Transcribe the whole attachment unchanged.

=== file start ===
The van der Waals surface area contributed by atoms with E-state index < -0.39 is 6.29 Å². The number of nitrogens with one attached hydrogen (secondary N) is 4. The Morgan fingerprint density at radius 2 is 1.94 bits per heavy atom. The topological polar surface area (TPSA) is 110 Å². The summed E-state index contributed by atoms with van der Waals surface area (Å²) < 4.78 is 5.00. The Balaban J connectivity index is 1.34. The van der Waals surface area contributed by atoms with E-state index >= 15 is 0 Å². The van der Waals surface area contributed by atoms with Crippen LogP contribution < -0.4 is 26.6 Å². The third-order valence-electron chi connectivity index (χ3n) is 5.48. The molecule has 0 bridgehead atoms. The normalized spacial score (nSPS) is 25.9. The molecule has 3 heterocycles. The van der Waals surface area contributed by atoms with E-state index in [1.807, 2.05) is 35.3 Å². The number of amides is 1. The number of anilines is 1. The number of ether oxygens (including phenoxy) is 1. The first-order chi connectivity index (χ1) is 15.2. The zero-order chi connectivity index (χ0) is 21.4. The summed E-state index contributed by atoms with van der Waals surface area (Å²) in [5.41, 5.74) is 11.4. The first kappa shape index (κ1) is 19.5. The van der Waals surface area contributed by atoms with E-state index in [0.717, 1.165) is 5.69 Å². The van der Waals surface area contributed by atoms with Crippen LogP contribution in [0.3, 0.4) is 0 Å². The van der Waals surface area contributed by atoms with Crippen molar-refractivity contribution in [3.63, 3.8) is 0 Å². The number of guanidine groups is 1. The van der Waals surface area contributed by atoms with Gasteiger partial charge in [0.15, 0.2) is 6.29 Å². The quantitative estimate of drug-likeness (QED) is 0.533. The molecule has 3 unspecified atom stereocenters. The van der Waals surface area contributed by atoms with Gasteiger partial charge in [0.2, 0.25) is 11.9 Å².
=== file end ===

The van der Waals surface area contributed by atoms with E-state index < -0.39 is 6.29 Å². The number of nitrogens with one attached hydrogen (secondary N) is 4. The Morgan fingerprint density at radius 2 is 1.94 bits per heavy atom. The topological polar surface area (TPSA) is 110 Å². The summed E-state index contributed by atoms with van der Waals surface area (Å²) < 4.78 is 5.00. The Balaban J connectivity index is 1.34. The van der Waals surface area contributed by atoms with E-state index >= 15 is 0 Å². The van der Waals surface area contributed by atoms with Crippen LogP contribution < -0.4 is 26.6 Å². The third-order valence-electron chi connectivity index (χ3n) is 5.48. The molecule has 0 bridgehead atoms. The normalized spacial score (nSPS) is 25.9. The molecule has 3 heterocycles. The van der Waals surface area contributed by atoms with E-state index in [1.807, 2.05) is 35.3 Å². The number of amides is 1. The number of anilines is 1. The number of ether oxygens (including phenoxy) is 1. The first-order chi connectivity index (χ1) is 15.2. The zero-order chi connectivity index (χ0) is 21.4. The summed E-state index contributed by atoms with van der Waals surface area (Å²) in [5.41, 5.74) is 11.4. The first kappa shape index (κ1) is 19.5. The van der Waals surface area contributed by atoms with E-state index in [0.717, 1.165) is 5.69 Å². The van der Waals surface area contributed by atoms with Crippen LogP contribution in [0.3, 0.4) is 0 Å². The van der Waals surface area contributed by atoms with Crippen molar-refractivity contribution in [3.63, 3.8) is 0 Å². The number of guanidine groups is 1. The van der Waals surface area contributed by atoms with Gasteiger partial charge in [0.15, 0.2) is 6.29 Å². The quantitative estimate of drug-likeness (QED) is 0.533. The molecule has 3 unspecified atom stereocenters. The van der Waals surface area contributed by atoms with Gasteiger partial charge in [0.2, 0.25) is 11.9 Å².